“Capitalism Doesn’t Work”
As a culture of retail customers we’ve been conditioned to believe it’s possible to “rip and replace” systems that are no longer considered functional.
“That toaster isn’t working; I need a new one.”
The difference between a toaster and “capitalism“ is substantial; one is a simple tool for making toast, the other a complex economic engine.
Additionally, it’s not accurate to say “capitalism doesn’t work.”
Indeed, as an “engine,” capitalism is able to deliver outcomes in exchange for resources.
Now, do I believe that “capitalism as an engine“ is running well? Of course not.
I attended technical school when I was 19, and became certified as a diesel and gasoline mechanic, so I know a thing or two about how engines function.
Diesel engines use diesel oil for combustion (the thing that happens when you press the gas pedal), AND they use diesel oil as engine lubrication.
And so it’s theoretically possible for the governance of a Diesel engine’s distribution of oil to starve itself of sufficient lubrication, resulting in diminished engine performance.
So let’s pretend that “money” is diesel oil used for combustion and lubrication within “capitalism as an economic engine.”
In modern parlance: let’s say that capitalism is a transactional engine with a built-in gamification model that rewards certain types of performance, and for a moment, let’s pretend that the distribution of diesel oil serves as a reward mechanism within the “engine” of capitalism.
Historically, the “engine” of capitalism rewards those who deliver economic solutions that extract more resources that they deliver, within an model that’s described as “profitable.”
If you spend any time in the private sector, you will recognize this language as common.
“Next year‘s campaign will focus on the St. Louis market, which we project will cost us $250,000, resulting in $11 million in retail profits.”
When you remove more resources than you deliver, the model is called extractive, and in the parlance of economics, this phenomenon is referred to as “fiscal leakage.”
These “extractive economic models” have a legacy in the era of colonization, but as they starve “target markets” of liquidity, they begin to starve the engine of sufficient lubrication, resulting in disruption to predictable systemic performance.
As the “engine of capitalism” runs its course within certain geographies, more of the “engine lubricant” is consolidated within centralized repositories, and the system is starved of lubrication.
And that’s the rub: “rewarding certain types of performance” becomes the issue many of us discuss without much consideration of how to repair the engine while it’s still on the road.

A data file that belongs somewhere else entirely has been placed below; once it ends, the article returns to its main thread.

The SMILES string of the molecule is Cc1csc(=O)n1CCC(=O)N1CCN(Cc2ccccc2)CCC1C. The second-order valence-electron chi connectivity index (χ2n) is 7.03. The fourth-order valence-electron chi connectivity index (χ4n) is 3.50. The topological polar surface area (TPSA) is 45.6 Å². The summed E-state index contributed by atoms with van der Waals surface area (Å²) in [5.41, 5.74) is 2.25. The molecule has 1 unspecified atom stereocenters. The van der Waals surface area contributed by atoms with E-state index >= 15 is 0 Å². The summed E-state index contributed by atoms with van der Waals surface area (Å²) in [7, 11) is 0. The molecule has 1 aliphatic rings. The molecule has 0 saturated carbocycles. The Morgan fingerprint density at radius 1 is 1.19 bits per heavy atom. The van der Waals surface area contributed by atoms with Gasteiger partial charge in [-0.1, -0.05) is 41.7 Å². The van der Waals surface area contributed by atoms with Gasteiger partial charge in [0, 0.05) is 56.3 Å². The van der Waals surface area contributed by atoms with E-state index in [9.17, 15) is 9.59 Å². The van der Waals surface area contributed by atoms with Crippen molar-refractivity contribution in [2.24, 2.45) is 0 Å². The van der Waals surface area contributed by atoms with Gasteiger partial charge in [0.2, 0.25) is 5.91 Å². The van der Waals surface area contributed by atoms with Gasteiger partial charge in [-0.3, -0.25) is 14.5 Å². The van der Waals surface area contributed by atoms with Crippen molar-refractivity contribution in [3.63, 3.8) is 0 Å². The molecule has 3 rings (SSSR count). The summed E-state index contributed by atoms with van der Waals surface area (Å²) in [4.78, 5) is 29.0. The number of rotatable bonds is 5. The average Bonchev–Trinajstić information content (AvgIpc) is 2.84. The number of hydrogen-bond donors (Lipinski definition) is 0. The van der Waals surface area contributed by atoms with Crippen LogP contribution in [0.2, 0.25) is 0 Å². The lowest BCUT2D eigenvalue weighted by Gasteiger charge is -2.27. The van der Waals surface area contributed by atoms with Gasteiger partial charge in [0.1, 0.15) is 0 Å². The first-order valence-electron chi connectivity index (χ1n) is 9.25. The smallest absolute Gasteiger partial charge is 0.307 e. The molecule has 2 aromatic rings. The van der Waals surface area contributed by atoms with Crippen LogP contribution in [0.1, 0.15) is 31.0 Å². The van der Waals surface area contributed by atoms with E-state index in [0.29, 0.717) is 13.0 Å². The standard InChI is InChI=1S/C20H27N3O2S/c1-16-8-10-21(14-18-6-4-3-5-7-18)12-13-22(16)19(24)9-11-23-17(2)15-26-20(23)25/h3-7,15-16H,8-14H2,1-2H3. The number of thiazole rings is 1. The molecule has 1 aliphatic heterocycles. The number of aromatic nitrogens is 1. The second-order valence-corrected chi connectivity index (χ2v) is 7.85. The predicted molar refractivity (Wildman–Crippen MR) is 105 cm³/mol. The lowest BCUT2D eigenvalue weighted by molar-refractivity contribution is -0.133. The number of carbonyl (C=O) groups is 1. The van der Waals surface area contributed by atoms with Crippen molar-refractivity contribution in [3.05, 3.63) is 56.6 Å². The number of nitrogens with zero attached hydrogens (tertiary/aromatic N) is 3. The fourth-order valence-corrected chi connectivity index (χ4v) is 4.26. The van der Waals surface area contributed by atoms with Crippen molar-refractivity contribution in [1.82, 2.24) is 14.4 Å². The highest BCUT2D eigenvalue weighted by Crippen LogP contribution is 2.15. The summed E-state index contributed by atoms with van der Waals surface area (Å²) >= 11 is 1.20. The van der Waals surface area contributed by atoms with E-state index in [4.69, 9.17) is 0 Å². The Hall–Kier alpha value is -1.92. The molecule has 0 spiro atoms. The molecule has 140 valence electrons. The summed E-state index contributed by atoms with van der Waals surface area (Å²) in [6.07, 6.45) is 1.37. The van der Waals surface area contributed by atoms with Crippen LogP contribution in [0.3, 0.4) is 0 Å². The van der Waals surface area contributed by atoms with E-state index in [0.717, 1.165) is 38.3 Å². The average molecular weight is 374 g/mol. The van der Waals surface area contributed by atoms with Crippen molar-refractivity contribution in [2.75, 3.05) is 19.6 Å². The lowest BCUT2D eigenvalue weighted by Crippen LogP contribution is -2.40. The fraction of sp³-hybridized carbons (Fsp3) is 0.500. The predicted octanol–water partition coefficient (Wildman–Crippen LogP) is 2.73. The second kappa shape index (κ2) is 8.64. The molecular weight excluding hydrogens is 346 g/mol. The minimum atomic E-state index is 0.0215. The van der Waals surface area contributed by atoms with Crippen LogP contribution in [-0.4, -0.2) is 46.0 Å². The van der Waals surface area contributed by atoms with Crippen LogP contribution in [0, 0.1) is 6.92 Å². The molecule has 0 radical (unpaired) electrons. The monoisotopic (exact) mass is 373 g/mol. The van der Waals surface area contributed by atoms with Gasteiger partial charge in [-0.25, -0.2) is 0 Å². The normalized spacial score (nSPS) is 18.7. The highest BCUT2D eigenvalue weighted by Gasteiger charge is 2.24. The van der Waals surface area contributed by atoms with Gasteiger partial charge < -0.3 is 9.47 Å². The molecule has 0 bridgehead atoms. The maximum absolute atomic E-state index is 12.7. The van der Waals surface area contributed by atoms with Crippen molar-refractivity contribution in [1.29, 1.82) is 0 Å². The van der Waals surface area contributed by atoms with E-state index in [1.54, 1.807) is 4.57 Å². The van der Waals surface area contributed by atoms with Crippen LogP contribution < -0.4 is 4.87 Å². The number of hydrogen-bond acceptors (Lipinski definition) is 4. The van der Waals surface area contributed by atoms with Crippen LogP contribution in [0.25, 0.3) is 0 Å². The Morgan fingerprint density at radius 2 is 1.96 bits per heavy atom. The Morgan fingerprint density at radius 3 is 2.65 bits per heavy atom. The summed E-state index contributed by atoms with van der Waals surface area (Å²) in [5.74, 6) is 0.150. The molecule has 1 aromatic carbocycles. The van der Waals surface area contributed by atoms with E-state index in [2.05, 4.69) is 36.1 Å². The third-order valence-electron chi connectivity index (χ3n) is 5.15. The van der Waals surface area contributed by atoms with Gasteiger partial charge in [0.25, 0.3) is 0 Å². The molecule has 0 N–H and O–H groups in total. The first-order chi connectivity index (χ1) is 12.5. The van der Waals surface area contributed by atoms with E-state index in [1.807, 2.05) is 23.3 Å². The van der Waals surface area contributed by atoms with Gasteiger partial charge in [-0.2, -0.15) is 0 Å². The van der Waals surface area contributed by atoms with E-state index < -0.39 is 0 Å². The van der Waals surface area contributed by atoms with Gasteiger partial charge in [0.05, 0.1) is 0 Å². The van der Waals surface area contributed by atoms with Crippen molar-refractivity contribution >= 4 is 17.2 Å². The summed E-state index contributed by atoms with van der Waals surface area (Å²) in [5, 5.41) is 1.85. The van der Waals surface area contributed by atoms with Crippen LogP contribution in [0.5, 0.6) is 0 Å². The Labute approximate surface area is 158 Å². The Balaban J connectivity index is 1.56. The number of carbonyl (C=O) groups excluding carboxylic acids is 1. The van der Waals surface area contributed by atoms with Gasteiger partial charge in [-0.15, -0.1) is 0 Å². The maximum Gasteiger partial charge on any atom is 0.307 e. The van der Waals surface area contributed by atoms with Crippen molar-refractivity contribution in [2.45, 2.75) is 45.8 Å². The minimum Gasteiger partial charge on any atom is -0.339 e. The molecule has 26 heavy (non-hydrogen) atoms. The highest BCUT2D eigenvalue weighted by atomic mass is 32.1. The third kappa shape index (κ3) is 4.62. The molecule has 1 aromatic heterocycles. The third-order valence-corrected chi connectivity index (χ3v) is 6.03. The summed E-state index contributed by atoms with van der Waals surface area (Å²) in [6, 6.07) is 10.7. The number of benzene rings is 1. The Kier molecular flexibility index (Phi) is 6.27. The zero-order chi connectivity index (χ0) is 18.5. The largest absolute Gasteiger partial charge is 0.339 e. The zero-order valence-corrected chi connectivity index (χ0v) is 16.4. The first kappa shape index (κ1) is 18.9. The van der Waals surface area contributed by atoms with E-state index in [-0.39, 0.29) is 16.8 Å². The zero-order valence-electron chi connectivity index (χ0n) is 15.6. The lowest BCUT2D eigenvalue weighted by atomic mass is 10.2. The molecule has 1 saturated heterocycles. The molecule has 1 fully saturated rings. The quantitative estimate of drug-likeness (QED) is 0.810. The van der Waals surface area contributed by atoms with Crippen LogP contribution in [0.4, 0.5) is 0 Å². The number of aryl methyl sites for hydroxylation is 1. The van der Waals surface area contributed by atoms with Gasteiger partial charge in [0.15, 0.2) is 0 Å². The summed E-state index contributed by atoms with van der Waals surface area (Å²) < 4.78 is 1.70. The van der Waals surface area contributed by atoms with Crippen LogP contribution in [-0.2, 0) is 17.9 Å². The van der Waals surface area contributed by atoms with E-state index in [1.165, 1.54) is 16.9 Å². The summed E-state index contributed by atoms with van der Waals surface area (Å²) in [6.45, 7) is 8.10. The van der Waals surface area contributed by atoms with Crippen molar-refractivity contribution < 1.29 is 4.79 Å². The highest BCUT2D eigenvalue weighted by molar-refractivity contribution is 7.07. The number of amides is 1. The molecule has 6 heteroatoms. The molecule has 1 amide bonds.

These arguments pertain to the “governance” of how the system is managed, but too few comprehend the metaphor, even “experts” who have been formally-credentialed for their memorization of nomenclature, leading them to false conclusions as they sit at the intersection of ignorance and arrogance.
“I have my PhD in economics,” says a person who might not actually have any intuition on how the engine functions, even if they have done a good job of memorizing the words that are used.
And it’s in this manner that “experts” argue for the wholesale replacement of one engine for another, based upon the engine’s color and labeling.
“Oh, I like the blue one. It’s much more sleek and appealing than the green one.”
“My professor says the red one is way better, because it’s completely different under the hood, and they have come to that conclusion because the words are different, and because he’s a professor.”
As a culture of retail consumers who no longer understand how things work, we’ve been conditioned to believe that replacement is easier than repair, so we entertain the fantasy that replacing the engine is simple.
I’ve actually done that: I’ve pulled an engine and replaced it with another. It’s a pain in the ass, and in this context I’m talking about an automobile.
This article is talking about systems that are vastly more complicated, and guess what? Your professor is full of shit: the “different engines” are actually shockingly similar once you get under the hood.
When you remove the smokescreen of language designed to obscure function, you begin to recognize that engines are engines, are engines.
Turns out: the red one still relies upon a hell of a lot of capitalism that sure resembles colonization.
The red engine offers “generous loans” to unsuitable clients, and their assets are seized when payments cannot be made, and the red one extracts more resources than it delivers.
An engine is an engine.
And so if we seek to improve the performance of “capitalism as an engine,” we will probably need to eventually turn our back to childish escapism and return to the practical issues of governance, and the judicious distribution of reward mechanisms designed to keep the machine running, and running well.
This is why I frequently speak of key performance indicators, in industry parlance: KPI.
I think it’s possible to come up with an augmented portfolio of performance indicators designed to effect a remediation and systemic repair where it needs most attention: out at the “last mile.”